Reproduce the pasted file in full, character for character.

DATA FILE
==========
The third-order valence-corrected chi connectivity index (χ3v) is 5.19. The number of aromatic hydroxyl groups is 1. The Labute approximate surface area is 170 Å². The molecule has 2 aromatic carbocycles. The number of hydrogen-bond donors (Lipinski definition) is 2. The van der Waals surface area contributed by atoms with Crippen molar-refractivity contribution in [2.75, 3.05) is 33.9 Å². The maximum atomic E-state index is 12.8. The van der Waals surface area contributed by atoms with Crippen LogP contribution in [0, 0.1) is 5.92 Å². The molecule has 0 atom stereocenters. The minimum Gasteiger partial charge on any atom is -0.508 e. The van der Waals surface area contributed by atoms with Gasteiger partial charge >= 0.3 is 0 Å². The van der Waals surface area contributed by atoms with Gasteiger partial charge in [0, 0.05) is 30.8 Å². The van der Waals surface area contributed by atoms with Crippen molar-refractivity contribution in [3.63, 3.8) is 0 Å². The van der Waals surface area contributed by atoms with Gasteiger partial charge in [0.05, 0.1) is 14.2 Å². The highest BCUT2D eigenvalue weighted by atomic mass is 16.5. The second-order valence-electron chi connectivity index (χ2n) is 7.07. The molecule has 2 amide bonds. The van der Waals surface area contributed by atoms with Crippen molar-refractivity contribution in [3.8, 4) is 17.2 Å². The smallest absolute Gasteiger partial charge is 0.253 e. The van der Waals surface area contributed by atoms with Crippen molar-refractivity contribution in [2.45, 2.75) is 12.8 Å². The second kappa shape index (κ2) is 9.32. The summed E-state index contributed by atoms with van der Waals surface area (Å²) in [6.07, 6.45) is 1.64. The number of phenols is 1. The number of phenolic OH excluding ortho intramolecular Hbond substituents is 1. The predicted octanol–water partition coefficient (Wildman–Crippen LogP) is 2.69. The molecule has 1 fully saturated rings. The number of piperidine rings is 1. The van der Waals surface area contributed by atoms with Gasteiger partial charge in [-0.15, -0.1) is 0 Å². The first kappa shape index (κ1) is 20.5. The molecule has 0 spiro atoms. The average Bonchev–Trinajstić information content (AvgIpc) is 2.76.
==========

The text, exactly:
The third-order valence-corrected chi connectivity index (χ3v) is 5.19. The number of aromatic hydroxyl groups is 1. The Labute approximate surface area is 170 Å². The molecule has 2 aromatic carbocycles. The number of hydrogen-bond donors (Lipinski definition) is 2. The van der Waals surface area contributed by atoms with Crippen molar-refractivity contribution in [2.75, 3.05) is 33.9 Å². The maximum atomic E-state index is 12.8. The van der Waals surface area contributed by atoms with Crippen LogP contribution in [0, 0.1) is 5.92 Å². The molecule has 0 atom stereocenters. The minimum Gasteiger partial charge on any atom is -0.508 e. The van der Waals surface area contributed by atoms with Gasteiger partial charge >= 0.3 is 0 Å². The van der Waals surface area contributed by atoms with Gasteiger partial charge in [0, 0.05) is 30.8 Å². The van der Waals surface area contributed by atoms with Crippen molar-refractivity contribution in [3.63, 3.8) is 0 Å². The van der Waals surface area contributed by atoms with Gasteiger partial charge in [0.05, 0.1) is 14.2 Å². The highest BCUT2D eigenvalue weighted by atomic mass is 16.5. The second-order valence-electron chi connectivity index (χ2n) is 7.07. The molecule has 2 amide bonds. The van der Waals surface area contributed by atoms with Crippen molar-refractivity contribution in [3.8, 4) is 17.2 Å². The smallest absolute Gasteiger partial charge is 0.253 e. The van der Waals surface area contributed by atoms with Crippen molar-refractivity contribution in [2.45, 2.75) is 12.8 Å². The second kappa shape index (κ2) is 9.32. The summed E-state index contributed by atoms with van der Waals surface area (Å²) in [6.07, 6.45) is 1.64. The number of phenols is 1. The number of phenolic OH excluding ortho intramolecular Hbond substituents is 1. The predicted octanol–water partition coefficient (Wildman–Crippen LogP) is 2.69. The molecule has 1 fully saturated rings. The number of piperidine rings is 1. The van der Waals surface area contributed by atoms with Gasteiger partial charge in [-0.15, -0.1) is 0 Å². The first kappa shape index (κ1) is 20.5. The molecule has 0 spiro atoms. The average Bonchev–Trinajstić information content (AvgIpc) is 2.76.